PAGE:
National Student Association

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The United States National Student Association, a confederation of American college and university student governments, was founded in 1947 at a conference at the University of Wisconsin. It established its first headquarters in Madison, not far from the U. of Wisconsin campus. NSA was led by officers elected at its annual National Student Congress. It later opened an office at 2115 'S' St. in Washington, D.C. William Birenbaum, later provost at the New School and president of Antioch College, was an early leader of the Association.

From the early 1950s until 1967, its international program and some of its domestic activities were underwritten by clandestine support from the Central Intelligence Agency.[1]

Beginning in the late 1950s, NSA conducted an annual Southern Student Human Relations Seminar (SSHRS), educating Southern student leaders on issues relating to race and civil rights. In late 1959 the SSHRS leadership opened a year-round office in Atlanta.

The 1967 revelation of NSA's ties to the Central Intelligence Agency sparked a national scandal but did not measurably damage NSA with student governments.[2] Provoked by the scandal, the NSA formally cut its ties with the CIA and began, for example, paying the rent for its Washington, D.C., office.[3]

In 1969, the Association held its annual meeting in El Paso, Texas, where thousands of student delegates overwhelmed the city, particularly the Hotel Cortez, with music, drugs, and free love. NSA Executive Vice President, James Hercules Sutton, presented testimony in that year against an all-volunteer army to a Congressional panel that included General Gavin and General Omar Bradly, expressing the view that such an army would be racially imbalanced in enlisted ranks. Jim Graham, Washington D.C. City Councilman, was an NSA Vice President during this time.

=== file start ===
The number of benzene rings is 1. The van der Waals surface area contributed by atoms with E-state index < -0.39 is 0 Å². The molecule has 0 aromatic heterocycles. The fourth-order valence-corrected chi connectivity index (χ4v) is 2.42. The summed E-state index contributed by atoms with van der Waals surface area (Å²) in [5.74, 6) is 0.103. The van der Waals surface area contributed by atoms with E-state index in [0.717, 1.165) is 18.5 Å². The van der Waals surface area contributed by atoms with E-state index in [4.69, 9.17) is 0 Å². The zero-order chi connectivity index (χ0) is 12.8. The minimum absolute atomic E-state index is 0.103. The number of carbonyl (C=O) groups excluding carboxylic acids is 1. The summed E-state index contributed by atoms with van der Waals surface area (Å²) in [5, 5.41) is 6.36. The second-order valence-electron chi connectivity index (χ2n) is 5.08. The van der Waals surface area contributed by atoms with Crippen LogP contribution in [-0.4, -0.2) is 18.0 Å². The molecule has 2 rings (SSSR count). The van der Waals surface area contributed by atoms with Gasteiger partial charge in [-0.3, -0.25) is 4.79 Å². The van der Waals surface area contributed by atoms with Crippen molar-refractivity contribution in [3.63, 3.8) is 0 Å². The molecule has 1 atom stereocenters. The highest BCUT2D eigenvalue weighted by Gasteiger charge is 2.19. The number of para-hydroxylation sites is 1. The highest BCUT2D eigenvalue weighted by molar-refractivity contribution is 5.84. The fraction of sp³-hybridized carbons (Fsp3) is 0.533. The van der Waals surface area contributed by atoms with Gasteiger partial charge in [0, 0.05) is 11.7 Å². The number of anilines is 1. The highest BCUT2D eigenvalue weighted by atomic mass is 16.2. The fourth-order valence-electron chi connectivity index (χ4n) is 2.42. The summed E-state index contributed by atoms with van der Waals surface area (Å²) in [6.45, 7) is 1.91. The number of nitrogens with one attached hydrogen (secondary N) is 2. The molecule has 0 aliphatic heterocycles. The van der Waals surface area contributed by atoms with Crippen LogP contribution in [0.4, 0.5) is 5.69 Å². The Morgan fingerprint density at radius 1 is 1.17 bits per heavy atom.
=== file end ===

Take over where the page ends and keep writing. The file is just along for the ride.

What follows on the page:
In 1978 NSA merged with the National Student Lobby (NSL), to form the United States Student Association (USSA).

NSA originally housed the United States Student Press Association (USSPA), and its news agency, College Press Service (CPS). It was American host for student Euro rail and air passes and served as American students' representative to IATA, the International Air Transport Association.

See also[edit]

Notes[edit]

  1. ^ Warner, Michael (June 2008). "'The Mighty Wurlitzer: How the CIA Played America' [book review] - Intelligence in Recent Public Literature". Studies in Intelligence: Journal of the American Intelligence Professional (Washington, DC: Center for the Study of Intelligence, Central Intelligence Agency) 52 (2): 71–73. ISSN 1527-0874. Retrieved 2010-06-02. 'Who co-opted whom?' was a little joke whispered by former officers of the National Student Association once they joined CIA to run Covert Action Staff's Branch 5—and thus took over the youth and student field in the Agency's larger campaign. 
  2. ^ Vries, Tity de (2012). "The 1967 Central Intelligence Agency Scandal: Catalyst in a Transforming Relationship between State and People". Journal of American History 98 (4): 1075–1092. doi:10.1093/jahist/jar563. 
  3. ^ Wilford, Mighty Wurlitzer (2008), p. 4. "The last tie between the NSA and the CIA was severed in August 1967, when the student group took over the title and mortgage payments on the Washington brownstone that had served as its headquarters since 1965."

Bibliography[edit]

  • Wilford, Hugh. The Mighty Wurlitzer: How the CIA Played America. Cambridge: Harvard University Press, 2008. ISBN 978-0-674-02681-0.